Health & Well-Being

Something to think about

By Lani Elliott

Last week, while on my way to work, I encountered a couple of men on the street who were determined to get my attention, in any way possible it seemed. As I walked away from them they began whistling and shouting at me, so I increased my stride, pretending that I didn't hear them. I was hoping that by choosing to ignore them, they would just go away; no such luck.

Before I knew it the larger of the two men was running along beside me, commenting on my appearance and offering to carry my bags for me. I had no idea where the other man had disappeared to, which did nothing to alleviate my anxiety, so I simply attempted to put some distance between us.

Oddly enough, there was no one else around at the time who could help me if I needed to, even though it was mid-morning and there's usually plenty of people in that area.

Now, I know there are some people who are probably thinking, 'why were you so worried? The man was just paying you a compliment!' But the reality is that this man was very aggressive in his manner, and had completely ignored the fact that I was put off by his actions.

As I continued to attempt to walk away from him, he kept pace with me, telling me that I was pretty and asking repeatedly if I thought he was cute. He was insistent on getting a response from me, so I politely replied that he looked 'okay' and dashed across the street into the safety of my office building, high heels and all. Thankfully, he did not follow me.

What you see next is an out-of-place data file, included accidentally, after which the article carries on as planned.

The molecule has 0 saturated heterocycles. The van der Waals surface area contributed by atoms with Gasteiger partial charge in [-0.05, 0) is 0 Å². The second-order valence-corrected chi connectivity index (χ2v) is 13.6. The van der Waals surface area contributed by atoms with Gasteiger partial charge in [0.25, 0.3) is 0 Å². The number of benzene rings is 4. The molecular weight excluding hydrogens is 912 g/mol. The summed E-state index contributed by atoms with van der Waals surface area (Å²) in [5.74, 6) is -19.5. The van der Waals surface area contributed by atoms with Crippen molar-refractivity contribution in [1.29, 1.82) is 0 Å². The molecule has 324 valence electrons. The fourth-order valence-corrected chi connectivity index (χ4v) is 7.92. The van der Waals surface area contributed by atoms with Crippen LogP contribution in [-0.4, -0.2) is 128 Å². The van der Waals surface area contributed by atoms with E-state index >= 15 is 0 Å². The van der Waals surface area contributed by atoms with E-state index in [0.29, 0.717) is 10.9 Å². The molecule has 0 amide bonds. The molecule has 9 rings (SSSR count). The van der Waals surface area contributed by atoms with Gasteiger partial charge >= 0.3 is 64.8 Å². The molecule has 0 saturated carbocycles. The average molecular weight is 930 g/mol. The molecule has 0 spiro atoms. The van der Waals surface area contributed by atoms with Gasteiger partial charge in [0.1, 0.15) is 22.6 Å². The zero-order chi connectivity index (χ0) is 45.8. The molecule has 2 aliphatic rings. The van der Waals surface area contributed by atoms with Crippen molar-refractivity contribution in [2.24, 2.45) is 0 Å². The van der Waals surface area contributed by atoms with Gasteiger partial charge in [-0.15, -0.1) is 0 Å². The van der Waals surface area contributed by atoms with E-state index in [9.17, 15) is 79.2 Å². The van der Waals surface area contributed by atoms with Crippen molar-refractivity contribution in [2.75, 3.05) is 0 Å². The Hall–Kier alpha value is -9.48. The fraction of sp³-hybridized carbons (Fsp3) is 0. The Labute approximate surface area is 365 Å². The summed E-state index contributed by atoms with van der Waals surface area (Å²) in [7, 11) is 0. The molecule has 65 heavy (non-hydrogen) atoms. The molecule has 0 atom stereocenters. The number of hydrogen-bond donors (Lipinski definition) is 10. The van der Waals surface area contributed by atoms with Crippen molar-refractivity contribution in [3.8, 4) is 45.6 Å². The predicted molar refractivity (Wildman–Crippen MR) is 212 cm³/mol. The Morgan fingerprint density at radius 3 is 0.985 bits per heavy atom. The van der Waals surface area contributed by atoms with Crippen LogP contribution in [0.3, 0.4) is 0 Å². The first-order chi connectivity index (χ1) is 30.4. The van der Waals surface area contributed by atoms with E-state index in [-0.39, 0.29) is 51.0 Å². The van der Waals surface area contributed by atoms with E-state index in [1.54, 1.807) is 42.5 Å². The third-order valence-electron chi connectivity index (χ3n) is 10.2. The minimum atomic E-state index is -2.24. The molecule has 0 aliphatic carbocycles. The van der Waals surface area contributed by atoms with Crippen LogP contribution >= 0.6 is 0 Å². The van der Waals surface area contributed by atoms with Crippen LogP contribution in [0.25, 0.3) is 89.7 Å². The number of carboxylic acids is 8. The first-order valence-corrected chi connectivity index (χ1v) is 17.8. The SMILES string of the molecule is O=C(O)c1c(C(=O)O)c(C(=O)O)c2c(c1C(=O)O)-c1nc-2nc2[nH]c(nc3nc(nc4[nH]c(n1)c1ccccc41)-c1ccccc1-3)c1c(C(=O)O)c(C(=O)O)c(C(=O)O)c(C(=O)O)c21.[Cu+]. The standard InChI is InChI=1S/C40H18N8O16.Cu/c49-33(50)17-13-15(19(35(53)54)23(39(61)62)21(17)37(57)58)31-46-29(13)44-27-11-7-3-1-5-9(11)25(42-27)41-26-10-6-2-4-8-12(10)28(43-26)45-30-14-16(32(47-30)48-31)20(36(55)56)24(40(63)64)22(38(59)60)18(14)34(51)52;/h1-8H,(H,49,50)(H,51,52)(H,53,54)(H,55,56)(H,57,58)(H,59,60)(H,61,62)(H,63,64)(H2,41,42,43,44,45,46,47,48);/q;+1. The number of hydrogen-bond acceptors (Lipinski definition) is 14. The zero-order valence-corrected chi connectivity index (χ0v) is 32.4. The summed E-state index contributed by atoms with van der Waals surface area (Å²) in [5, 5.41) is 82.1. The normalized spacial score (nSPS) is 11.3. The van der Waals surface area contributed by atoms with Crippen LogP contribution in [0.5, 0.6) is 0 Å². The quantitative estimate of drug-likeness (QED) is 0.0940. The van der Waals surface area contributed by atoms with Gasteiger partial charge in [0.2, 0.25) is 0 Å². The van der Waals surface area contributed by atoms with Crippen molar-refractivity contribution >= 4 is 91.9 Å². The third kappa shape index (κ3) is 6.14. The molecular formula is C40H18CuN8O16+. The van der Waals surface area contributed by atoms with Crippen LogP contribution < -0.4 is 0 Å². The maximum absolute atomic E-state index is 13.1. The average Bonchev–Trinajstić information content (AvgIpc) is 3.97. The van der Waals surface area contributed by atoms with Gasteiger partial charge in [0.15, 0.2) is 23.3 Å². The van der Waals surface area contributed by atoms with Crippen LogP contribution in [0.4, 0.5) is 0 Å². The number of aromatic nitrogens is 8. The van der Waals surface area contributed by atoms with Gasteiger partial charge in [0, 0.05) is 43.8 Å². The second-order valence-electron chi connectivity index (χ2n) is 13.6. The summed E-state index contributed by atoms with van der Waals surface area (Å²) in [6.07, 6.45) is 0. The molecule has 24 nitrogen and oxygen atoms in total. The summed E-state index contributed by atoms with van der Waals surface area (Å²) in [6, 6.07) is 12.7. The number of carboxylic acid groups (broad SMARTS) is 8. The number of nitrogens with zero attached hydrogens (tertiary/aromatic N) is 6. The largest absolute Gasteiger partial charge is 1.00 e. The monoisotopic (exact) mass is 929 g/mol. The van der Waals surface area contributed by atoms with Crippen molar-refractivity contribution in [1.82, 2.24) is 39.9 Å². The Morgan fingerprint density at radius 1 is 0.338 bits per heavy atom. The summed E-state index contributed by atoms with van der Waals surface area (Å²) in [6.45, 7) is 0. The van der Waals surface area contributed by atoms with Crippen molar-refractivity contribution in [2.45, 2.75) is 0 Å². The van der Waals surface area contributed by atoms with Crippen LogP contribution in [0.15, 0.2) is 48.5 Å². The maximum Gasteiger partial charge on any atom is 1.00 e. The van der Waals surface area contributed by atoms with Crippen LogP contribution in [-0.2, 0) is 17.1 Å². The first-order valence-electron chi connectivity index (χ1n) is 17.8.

Violence comes in many forms, and although this man did not touch me physically, his behavior, whether he realized it or not, was violent. In choosing to ignore my discomfiture and getting up in my face the way he did, his aggression could easily be perceived as violent, perhaps not by everyone, but certainly by anyone who has ever been a victim of sexual violence, or any kind of violence for that matter.

And unfortunately, as an Indigenous woman in Canada, I know that the level of violence perpetrated against me is three times higher than that experienced by a non-Indigenous woman. I also I know that I am five times more likely to be murdered than a non-Indigenous woman. I KNOW that the odds are NOT in my favour.

I've been thinking about my unfortunate encounter since then and, although initially I was just scared, now I am angry.

Why, you may ask?

I am angry because a strange man had the power to make me feel afraid.

I am angry because a woman cannot feel safe enough to walk across the street on her own, in broad, freaking daylight!

I am angry because this man thought it was okay to act that way towards me.

I am angry because some people thought the situation was funny, and dismissed my fear.

I AM ANGRY because there are still some people in this country who don't understand the impact that ALL the missing and murdered Indigenous women in Canada has on the rest of us Indigenous women in OUR OWN DAMN COUNTRY!!!

I AM ANGRY BECAUSE I FEEL FEAR, JUST BY BEING ME, an Indigenous woman in Canada.

I now have a daughter, and I do not want her to grow up with this same fear.

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